Would you take your pet to one of those in-front-of-the-supermarket vaccine clinics charging less than your vet does for basic vaccines? You might not. You’re not likely to fall into the target market for these. Not if you’re taking the time to read through blog posts on the subject of veterinary care.

Nonetheless, you should know that plenty of people find these vaccine shops to be convenient, not-so-budget-busting alternatives to the kind of full-service vaccine care vets like me provide. But veterinarians aren’t as gratified to see fly-by-night vaccine outlets spreading like a bad case of fungal pododermatitis at the foot of this economy. 

Background: I subscribe to an email listserve for the FVMA (Florida Veterinary Medical Association). It’s function is to offer a forum for veterinarians in Florida to address political, legal, regulatory and ethical issues in a collegial context. Got a problem, a thought, an issue to raise? Just send out an email to your professional partners. We’ll listen.

I’ve raised the issue of Florida black bear cruelty, mandatory spay-neuters (how and why to oppose the legislation) and Cesar Millan endorsements for our products. This time, someone else picked up the ball and ran with the issues raised by these vaccine clinics. Here they are:

Vaccine clinics like these (locally, in front of Walgreens stores and Winn-Dixie supermarkets) are sidewalk “clinics” that offer vaccines and sometimes heartworm testing––just the bare bones. No physical exam, ledger records only and no other niceties. It’s a wham-bam-thank-you-maam operation. 

Physical exams are fundamental. Pets receiving vaccines should be healthy. These clinics often don’t discriminate. 

Ledger records and proof of vaccination on a postcard may be good enough for some of us, but they’re not good enough for me. Should you lose your proof, where can you turn? You’re not likely to find that outlet again to access your medical records. 

These clinics can be not-for-profit, low-cost alternatives that truly serve the poor (with proof of MedicAid status or by virtue of working at a homeless shelter as I do every couple of months) or they can be for-profit entities offering just 25% off the regular veterinary price.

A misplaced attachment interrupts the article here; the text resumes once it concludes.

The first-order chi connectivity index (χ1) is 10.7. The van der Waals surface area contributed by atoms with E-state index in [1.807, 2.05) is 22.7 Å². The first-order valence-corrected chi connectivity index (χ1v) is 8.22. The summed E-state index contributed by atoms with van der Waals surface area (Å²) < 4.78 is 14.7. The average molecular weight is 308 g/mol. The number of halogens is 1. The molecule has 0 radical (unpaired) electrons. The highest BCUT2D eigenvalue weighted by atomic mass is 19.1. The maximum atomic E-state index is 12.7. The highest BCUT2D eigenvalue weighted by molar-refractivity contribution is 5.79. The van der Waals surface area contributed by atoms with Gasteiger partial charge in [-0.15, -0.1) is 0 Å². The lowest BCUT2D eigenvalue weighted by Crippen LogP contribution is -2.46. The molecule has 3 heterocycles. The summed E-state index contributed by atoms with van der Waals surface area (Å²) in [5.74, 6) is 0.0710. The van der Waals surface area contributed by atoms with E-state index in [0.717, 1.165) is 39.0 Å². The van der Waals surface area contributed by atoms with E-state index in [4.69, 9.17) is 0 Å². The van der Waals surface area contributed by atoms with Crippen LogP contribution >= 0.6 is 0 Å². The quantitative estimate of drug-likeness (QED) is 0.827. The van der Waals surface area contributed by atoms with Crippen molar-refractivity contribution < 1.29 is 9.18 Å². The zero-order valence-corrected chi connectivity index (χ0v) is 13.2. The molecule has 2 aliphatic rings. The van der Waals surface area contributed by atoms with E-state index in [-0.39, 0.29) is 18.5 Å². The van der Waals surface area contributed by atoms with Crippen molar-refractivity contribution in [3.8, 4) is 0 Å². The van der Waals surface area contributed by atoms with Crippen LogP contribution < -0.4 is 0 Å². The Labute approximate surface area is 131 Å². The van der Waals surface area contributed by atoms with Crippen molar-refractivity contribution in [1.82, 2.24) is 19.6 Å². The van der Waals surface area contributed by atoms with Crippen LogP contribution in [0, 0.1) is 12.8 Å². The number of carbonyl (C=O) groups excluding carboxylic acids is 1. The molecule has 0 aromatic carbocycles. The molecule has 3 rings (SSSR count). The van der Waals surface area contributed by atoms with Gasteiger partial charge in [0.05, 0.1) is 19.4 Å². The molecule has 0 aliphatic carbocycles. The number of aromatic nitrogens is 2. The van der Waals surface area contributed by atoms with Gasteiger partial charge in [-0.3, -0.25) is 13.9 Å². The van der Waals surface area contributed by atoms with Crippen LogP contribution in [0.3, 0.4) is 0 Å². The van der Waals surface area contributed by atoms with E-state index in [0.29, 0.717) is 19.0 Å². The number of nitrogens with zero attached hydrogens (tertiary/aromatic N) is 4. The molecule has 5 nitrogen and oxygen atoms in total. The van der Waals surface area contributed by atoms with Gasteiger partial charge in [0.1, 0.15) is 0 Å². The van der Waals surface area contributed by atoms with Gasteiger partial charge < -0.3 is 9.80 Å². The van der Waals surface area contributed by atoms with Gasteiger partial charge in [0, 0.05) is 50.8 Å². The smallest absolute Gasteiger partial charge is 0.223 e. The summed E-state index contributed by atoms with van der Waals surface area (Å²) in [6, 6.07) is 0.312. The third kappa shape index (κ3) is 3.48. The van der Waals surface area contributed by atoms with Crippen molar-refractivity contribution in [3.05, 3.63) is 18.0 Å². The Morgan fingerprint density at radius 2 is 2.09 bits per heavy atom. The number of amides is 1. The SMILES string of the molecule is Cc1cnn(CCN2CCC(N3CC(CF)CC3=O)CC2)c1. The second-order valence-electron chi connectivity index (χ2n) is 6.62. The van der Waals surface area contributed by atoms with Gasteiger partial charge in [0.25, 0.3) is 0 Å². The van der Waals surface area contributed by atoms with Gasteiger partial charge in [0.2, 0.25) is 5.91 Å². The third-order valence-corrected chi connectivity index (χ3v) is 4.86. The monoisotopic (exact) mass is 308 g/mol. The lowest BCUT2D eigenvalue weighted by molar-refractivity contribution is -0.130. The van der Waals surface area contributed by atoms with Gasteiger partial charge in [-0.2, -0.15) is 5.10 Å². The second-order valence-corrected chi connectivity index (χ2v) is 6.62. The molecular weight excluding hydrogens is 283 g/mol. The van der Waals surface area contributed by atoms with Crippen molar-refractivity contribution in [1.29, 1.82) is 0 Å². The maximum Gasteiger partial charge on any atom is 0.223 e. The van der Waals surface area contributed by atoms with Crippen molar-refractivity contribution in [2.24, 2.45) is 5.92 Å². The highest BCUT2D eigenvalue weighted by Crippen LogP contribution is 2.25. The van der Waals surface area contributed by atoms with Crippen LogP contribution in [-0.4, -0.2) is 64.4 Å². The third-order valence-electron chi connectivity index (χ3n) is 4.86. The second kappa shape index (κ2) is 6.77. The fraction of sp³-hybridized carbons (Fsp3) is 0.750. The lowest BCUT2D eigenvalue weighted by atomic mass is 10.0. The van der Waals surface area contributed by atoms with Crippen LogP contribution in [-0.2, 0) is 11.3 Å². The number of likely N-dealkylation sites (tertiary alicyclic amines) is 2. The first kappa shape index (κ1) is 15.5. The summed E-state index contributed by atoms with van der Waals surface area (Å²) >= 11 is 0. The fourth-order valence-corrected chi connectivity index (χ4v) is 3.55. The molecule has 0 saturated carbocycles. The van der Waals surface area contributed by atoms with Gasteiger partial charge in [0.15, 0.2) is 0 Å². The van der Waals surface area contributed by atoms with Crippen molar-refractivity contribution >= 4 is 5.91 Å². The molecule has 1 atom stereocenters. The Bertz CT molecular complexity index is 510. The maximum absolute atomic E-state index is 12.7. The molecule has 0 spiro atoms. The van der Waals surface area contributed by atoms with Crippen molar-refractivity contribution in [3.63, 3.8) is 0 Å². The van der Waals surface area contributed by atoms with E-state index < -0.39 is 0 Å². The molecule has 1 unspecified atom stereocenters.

Consequently, the latter “clinics” are not offering you a bargain if they’re skipping the physical exam and diligent record-keeping. It’s a scam some veterinary detractors say. More so if they’re recommending you get your vaccines every year (as most do) instead of every three. in these cases, you’re doubtless paying more for the convenience a sidewalk affords. Nice, right?

And how are these vaccines stored, anyway? Some do it right (again, as we do when we travel to a homeless shelter on behalf of the SFVMA), keeping a temp-regulated, thermostat-monitored cooler on hand. What’s the likelihood that every “clinic” does, given that the risk of inspection (which they ARE subject to) is so infinitesimally tiny? Your guess is as good as mine. 

Where do the vaccines come from? Who manufactured them? Are they in date? Are you getting proof of that on a sticker? Are they injecting pink-dyed water? How would you know? Sure, that’s a risk anywhere. Trust is everything. But when you subject yourself to the lowest-common denominator of vaccine care, your odds of being seriously ripped off rises. 

In light of these facts and possibilities, it makes sense that most veterinarians would balk at the prospect of a profession-cheapening supermarket-scavenging, bottom-feeding outlet. No vet wants them setting up shop in the next shopping center over, hawking vaccines without the benefit of exams and discussions and undoing all the hard work we’ve committed to in the form of education and explanations over the years. 

And no one wants their incomes undercut, either. Hence the understandable public skepticism engendered whenever veterinarians scream bloody murder at the mere sight of these setups. 

We deserve cheap vaccines, some citizens and politicians cry. We need to protect the animals of the poor and disenfranchised, not to mention the public health of all with respect to the risk of rabies. Veterinarians should accept that Walgreens administers flu vaccines and similar options must be made available for those who can’t afford full-service veterinary care in the absence of a lotto windfall from all those tickets they buy. 

With all due respect, however, Walgreens keeps your records, runs a tight ship and offers avenues for redress in the event of corporate liability. There's no comparison. 

Offering free or very low cost vaccines to the poor? It's a MUST. Betraying public trust by offering convenient, pseudo-low cost options? It's a recipe for a scam...and a betrayal of my profession as well.

Now you know where I stand. But where do YOU?